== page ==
Mediterranean Diet and Health: Is all the Secret in Olive Oil?
Pathophysiology of Haemostasis and Thrombosis
Objective: The purpose of this study was to review and analyze the synergies of olive oil related food consumption and nutrient intake in a Mediterranean region. Design: Cross sectional study by face to face interview. Setting: Population based random sample derived from the Catalan Nutrition Survey. Subjects: 1600 individuals between 18 and 60 years of age. Intervention: Two 24-hour recalls were administered to measure food and nutrient intakes. Food group consumption and nutrient intakes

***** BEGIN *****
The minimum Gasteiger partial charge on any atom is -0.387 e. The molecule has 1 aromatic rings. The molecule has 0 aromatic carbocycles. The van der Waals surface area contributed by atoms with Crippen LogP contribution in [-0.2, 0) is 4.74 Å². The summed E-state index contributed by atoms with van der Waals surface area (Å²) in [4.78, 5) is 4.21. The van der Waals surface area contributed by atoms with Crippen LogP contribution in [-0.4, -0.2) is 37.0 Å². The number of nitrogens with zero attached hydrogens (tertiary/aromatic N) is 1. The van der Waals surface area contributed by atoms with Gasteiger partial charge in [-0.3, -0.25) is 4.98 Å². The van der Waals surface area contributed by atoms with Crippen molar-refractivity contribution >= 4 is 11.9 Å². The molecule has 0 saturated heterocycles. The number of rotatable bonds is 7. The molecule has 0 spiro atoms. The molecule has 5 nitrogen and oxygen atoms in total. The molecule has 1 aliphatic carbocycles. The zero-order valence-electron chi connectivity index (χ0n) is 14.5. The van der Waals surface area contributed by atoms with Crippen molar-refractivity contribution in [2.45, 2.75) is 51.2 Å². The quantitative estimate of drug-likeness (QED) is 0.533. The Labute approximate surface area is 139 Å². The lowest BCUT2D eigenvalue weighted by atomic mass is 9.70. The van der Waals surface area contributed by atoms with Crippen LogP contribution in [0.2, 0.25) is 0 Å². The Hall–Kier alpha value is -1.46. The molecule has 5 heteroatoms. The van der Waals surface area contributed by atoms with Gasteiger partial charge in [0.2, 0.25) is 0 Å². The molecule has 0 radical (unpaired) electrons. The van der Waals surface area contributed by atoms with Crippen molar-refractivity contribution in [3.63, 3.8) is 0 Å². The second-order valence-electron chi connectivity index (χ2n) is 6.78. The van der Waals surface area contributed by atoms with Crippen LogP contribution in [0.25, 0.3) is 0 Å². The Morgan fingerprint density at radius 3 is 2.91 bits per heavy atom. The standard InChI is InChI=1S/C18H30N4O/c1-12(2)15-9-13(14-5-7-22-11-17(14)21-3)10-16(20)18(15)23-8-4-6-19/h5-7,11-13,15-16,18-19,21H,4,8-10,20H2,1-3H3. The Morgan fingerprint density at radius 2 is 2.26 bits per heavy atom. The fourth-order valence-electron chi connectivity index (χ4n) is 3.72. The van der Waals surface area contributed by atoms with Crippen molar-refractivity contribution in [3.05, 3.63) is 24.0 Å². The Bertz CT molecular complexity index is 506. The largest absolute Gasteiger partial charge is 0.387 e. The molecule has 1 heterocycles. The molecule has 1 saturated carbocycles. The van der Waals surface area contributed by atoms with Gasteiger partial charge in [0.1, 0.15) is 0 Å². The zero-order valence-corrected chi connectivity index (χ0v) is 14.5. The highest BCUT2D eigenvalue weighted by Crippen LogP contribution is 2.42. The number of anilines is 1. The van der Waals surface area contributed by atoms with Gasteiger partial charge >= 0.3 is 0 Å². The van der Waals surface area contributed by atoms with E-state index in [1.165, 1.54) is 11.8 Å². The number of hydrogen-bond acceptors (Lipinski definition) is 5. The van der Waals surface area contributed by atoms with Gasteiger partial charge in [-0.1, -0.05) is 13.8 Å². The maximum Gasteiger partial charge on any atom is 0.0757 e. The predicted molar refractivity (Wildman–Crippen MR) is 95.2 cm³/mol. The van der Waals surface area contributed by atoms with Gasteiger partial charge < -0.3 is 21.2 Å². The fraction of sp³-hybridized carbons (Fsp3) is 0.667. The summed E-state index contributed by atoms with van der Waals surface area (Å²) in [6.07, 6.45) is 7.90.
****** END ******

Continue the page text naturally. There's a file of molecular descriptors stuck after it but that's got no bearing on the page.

... s between the highest (greater than 13.5% of total calories, 4th quartile) and lowest quartiles (less than 6.8% of total calories, 1st quartile) of olive oil consumption were calculated. Results: Comparing the highest quartile of olive oil consumption to the lowest, the highest ratios by food group consumption were observed for eggs, vegetables and fish in both men and women and non fried potatoes in women only. Lower ratios were associated in both sexes with softdrinks, commercially baked goods, processed meat and full fat milk and nuts in women only, and fried potatoes in men only. Analysis by nutrients showed higher ratios for carotenoids, monounsaturated fatty acids, vitamin E and folic acid in both sexes and Vitamin C and polyunsaturated fatty acids in women only. Lower ratios were seen for mono, di and polysaccharides, saturated fat, retinol and sodium in both genders and calcium niacin, thiamin, riboflavin and fibre in men only. Conclusion: Olive oil is a key contributor to the healthy aspects attributed to the Mediterranean diet, since its own health attributes may be added to those of foods that it's commonly served with (fish, vegetables), thus contributing to its thrombosis related disease preventive properties. As such, nutritional objectives in Mediterranean countries should address reducing saturated fats, without modifying quantities of olive oil, and increasing fish, vegetables and nuts.